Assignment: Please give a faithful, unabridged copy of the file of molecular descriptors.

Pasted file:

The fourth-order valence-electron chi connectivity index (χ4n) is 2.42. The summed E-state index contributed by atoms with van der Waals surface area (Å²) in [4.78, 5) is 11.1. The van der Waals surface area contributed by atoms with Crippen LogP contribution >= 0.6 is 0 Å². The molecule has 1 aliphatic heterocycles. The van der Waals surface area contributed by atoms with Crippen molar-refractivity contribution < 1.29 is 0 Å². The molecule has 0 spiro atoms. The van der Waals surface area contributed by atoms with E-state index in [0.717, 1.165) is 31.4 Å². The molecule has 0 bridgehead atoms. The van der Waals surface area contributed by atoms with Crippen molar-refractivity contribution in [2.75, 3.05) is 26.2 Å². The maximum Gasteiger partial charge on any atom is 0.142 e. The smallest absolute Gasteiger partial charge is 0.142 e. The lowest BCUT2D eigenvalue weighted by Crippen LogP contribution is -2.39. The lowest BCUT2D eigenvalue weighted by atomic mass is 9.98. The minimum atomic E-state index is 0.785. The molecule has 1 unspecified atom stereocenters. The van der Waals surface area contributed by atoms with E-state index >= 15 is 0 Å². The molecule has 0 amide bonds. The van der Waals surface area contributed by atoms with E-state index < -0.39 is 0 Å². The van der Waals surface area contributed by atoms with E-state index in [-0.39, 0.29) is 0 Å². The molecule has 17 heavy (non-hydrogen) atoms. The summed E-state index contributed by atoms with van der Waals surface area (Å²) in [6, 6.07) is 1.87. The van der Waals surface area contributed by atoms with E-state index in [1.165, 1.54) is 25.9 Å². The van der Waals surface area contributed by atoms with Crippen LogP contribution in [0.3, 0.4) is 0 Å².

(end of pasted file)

The fourth-order valence-electron chi connectivity index (χ4n) is 2.42. The summed E-state index contributed by atoms with van der Waals surface area (Å²) in [4.78, 5) is 11.1. The van der Waals surface area contributed by atoms with Crippen LogP contribution >= 0.6 is 0 Å². The molecule has 1 aliphatic heterocycles. The van der Waals surface area contributed by atoms with Crippen molar-refractivity contribution < 1.29 is 0 Å². The molecule has 0 spiro atoms. The van der Waals surface area contributed by atoms with E-state index in [0.717, 1.165) is 31.4 Å². The molecule has 0 bridgehead atoms. The van der Waals surface area contributed by atoms with Crippen molar-refractivity contribution in [2.75, 3.05) is 26.2 Å². The maximum Gasteiger partial charge on any atom is 0.142 e. The smallest absolute Gasteiger partial charge is 0.142 e. The lowest BCUT2D eigenvalue weighted by Crippen LogP contribution is -2.39. The lowest BCUT2D eigenvalue weighted by atomic mass is 9.98. The minimum atomic E-state index is 0.785. The molecule has 1 unspecified atom stereocenters. The van der Waals surface area contributed by atoms with E-state index >= 15 is 0 Å². The molecule has 0 amide bonds. The van der Waals surface area contributed by atoms with E-state index < -0.39 is 0 Å². The van der Waals surface area contributed by atoms with E-state index in [-0.39, 0.29) is 0 Å². The molecule has 17 heavy (non-hydrogen) atoms. The summed E-state index contributed by atoms with van der Waals surface area (Å²) in [6, 6.07) is 1.87. The van der Waals surface area contributed by atoms with E-state index in [1.165, 1.54) is 25.9 Å². The van der Waals surface area contributed by atoms with Crippen LogP contribution in [0.3, 0.4) is 0 Å².